Spammers who sent millions of illegal e-mail messages – including sexually explicit messages – have paid $621,000 to settle Federal Trade Commission charges that their practices violated federal laws. The settlement will bar future violations and will require the marketers to monitor their affiliates to assure they are complying with federal laws, as well.
According to the FTC complaint filed in January 2005, the defendants sold access to sexually explicit Web sites through spam. Four defendants control a network of corporations that own and operate the Web sites, payment systems, and servers used to distribute and sell sexually explicit content. One defendant was an affiliate hired to market the content from the Web sites. While the affiliate sent many of the e-mails that allegedly violated federal law, under the CAN-SPAM Act all of the defendants are responsible for the e-mails, including the defendants who paid others to send the e-mails on their behalf.
The FTC charged that the e-mails violated the CAN-SPAM Act and the FTC’s Adult Labeling Rule by failing to include the required label for sexually explicit content; displaying sexually explicit content in the e-mail itself; using misleading header information; using misleading subject lines; failing to include the required opt-out notice; failing to have a functioning opt-out mechanism; failing to identify e-mails as advertisements or solicitations; and failing to provide a valid physical postal address.
The court entered a default judgment against one defendant, requiring him to pay $79,018. The remaining defendants settled the FTC charges. Both the settlement order and default judgment bar the defendants from violating the CAN-SPAM Act, the Adult Labeling Rule, and the FTC Act. The orders require that the defendants include in all commercial e-mail a working opt-out mechanism, notice that the e-mails are advertisements, and the physical postal address for the defendants. The defendants also must label any sexually explicit e-mail and keep sexually oriented material out of the subject line or the initially viewable area of any e-mail. The orders also bar them from sending, or paying others to send, false or misleading commercial emails, including e-mails with false header information, false e-mail addresses, or e-mails that misrepresent that any product, service, or web site is free.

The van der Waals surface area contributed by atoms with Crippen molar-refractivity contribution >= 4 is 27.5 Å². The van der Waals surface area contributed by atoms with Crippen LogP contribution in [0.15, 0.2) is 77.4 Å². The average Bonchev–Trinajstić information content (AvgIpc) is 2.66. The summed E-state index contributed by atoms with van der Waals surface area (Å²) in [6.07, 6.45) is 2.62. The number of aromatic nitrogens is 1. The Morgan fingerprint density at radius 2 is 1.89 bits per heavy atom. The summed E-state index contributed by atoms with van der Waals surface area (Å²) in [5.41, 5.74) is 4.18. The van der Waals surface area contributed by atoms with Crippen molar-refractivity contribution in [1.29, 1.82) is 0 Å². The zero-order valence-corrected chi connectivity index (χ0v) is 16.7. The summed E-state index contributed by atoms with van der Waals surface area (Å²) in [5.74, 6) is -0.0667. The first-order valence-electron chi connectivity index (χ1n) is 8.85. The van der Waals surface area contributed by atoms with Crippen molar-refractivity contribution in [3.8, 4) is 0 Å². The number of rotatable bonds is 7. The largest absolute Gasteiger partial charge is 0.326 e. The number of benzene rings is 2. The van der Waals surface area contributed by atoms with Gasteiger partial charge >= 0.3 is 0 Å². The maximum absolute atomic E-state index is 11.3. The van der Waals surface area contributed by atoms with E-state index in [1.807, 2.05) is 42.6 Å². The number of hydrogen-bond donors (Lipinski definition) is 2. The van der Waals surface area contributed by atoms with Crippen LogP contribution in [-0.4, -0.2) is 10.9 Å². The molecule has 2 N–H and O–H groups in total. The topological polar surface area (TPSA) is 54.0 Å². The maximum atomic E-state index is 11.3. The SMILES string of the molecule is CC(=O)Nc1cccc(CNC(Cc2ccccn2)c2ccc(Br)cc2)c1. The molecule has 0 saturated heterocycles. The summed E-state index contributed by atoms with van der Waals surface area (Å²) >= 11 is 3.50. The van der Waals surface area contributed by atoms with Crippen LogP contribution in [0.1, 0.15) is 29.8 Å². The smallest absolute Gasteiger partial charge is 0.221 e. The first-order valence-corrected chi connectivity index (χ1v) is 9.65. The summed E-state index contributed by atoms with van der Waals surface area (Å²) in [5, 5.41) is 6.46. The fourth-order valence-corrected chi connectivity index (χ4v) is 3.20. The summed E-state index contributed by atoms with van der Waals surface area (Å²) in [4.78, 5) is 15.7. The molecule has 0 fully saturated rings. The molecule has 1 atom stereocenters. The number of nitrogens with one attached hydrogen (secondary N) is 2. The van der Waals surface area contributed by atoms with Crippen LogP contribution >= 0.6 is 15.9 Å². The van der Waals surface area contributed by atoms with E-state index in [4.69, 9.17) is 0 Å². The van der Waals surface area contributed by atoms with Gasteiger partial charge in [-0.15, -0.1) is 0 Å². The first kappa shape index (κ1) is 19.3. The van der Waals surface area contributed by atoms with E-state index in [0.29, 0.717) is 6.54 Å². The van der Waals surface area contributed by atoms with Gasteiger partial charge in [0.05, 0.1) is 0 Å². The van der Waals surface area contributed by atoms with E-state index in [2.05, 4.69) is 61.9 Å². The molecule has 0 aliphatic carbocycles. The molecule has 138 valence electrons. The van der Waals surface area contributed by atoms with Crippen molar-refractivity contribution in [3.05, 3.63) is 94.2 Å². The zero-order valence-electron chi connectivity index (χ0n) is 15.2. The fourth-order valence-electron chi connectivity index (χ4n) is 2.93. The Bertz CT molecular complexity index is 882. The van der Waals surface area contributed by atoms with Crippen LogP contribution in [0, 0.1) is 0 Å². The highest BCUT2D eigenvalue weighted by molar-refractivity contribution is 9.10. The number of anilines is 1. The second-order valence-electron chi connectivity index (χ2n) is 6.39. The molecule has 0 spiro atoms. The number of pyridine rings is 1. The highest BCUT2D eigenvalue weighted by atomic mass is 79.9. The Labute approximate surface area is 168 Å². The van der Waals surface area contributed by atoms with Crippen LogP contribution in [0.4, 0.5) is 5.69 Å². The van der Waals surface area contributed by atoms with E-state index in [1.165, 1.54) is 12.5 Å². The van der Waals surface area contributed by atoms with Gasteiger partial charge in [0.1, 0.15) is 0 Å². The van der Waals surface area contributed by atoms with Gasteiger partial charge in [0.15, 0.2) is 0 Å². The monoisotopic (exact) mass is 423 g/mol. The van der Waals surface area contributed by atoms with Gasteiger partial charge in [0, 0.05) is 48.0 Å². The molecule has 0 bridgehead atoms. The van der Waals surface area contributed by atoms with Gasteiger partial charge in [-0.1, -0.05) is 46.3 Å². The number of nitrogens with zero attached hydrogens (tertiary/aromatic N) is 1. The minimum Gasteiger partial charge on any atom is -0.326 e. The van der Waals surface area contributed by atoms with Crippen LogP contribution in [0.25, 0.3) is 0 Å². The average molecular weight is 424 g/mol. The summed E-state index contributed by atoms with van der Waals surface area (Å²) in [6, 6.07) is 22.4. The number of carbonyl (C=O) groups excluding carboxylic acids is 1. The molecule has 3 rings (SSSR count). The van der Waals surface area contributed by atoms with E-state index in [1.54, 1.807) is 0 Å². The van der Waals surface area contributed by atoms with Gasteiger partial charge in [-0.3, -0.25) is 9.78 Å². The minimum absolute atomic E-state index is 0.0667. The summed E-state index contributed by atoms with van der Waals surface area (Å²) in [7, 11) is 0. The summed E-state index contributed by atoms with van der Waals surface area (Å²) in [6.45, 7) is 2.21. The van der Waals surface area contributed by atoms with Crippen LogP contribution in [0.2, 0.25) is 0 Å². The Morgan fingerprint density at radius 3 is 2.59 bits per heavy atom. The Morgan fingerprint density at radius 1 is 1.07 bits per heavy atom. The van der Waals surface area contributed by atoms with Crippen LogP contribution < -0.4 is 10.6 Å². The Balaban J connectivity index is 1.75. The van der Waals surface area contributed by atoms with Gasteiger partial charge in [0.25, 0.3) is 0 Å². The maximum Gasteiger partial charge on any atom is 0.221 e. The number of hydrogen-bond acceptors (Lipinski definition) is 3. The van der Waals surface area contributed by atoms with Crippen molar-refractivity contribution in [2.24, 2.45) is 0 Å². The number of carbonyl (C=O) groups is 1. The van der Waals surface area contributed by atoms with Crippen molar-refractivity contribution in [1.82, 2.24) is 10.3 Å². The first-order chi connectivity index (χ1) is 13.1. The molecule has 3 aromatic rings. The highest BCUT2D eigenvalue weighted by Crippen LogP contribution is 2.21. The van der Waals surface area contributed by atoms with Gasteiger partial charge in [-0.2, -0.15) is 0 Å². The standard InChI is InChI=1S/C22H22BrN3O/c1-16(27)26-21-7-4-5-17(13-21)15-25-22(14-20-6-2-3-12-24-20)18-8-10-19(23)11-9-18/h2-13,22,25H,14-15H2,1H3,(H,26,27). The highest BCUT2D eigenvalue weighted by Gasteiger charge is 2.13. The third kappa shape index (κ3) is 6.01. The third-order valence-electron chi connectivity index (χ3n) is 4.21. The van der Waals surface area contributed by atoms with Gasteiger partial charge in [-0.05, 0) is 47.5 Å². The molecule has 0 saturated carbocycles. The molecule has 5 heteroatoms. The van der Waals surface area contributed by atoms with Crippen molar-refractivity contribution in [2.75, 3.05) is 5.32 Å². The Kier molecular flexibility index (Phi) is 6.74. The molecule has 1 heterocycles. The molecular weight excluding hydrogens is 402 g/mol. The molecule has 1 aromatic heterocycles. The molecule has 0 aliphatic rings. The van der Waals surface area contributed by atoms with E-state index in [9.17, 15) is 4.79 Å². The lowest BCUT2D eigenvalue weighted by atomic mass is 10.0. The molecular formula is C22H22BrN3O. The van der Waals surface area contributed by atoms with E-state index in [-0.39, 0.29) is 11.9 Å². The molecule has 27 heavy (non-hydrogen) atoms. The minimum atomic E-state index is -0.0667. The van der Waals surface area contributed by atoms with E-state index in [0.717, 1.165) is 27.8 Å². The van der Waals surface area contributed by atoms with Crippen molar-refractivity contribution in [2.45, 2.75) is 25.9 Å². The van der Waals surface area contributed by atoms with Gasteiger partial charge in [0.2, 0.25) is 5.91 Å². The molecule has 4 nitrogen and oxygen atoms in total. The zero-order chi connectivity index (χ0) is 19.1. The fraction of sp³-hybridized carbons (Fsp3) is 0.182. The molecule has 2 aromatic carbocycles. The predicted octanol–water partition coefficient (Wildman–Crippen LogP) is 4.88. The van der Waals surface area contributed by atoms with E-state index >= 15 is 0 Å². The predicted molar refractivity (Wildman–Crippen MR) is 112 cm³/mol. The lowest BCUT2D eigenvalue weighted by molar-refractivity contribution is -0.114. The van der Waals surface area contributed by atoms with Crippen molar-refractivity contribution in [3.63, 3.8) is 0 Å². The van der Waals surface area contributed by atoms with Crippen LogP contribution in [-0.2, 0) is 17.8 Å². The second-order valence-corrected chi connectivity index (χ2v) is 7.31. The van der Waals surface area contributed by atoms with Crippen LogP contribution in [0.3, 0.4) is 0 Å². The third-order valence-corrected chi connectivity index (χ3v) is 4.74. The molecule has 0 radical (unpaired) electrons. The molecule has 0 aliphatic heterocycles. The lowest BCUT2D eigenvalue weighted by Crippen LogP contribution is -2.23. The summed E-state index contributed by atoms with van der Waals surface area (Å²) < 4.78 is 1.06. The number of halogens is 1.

The settlement contains an affiliate monitoring requirement. The defendants must collect certain required information about an e-mail campaign, as well as identification information about the affiliates, before they can begin the campaign. Once the e-mails are sent, the defendants are required to sample new subscribers to their Web site to make sure the affiliates are complying with the settlement order when sending out marketing e-mails. In addition, the defendants are required to establish a system to gather, review, and respond to consumer complaints.
The settling defendants are Global Net Solutions, Inc.; Global Net Ventures, Ltd.; Open Space Enterprises, Inc.; Southlake Group, Inc.; Wedlake, Ltd.; WTFRC, Inc., doing business as Reflected Networks, Inc.; Dustin Hamilton; Tobin Banks; Gregory Hamilton; and Philip Doroff.
The district court judge entered the default judgment against defendant Paul Rose, an affiliate.
The Commission vote to authorize staff to file the stipulated order for permanent injunction and monetary judgment was 4-0. The stipulated order was entered in the U.S. District Court for the District of Nevada on August 5, 2005. The default judgment was entered September 8, 2005.
NOTE: This stipulated final order is for settlement purposes only and does not constitute an admission by the defendants of a law violation. A stipulated final order has the force of law when signed by the judge.
Copies of the stipulated final order are available from the FTC’s Web site at http://www.ftc.gov and also from the FTC’s Consumer Response Center, Room 130, 600 Pennsylvania Avenue, N.W., Washington, D.C. 20580. The FTC works for the consumer to prevent fraudulent, deceptive, and unfair business practices in the marketplace and to provide information to help consumers spot, stop, and avoid them. To file a complaint in English or Spanish (bilingual counselors are available to take complaints), or to get free information on any of 150 consumer topics, call toll-free, 1-877-FTC-HELP (1-877-382-4357), or use the complaint form at http://www.ftc.gov. The FTC enters Internet, telemarketing, identity theft, and other fraud-related complaints into Consumer Sentinel, a secure, online database available to hundreds of civil and criminal law enforcement agencies in the U.S. and abroad.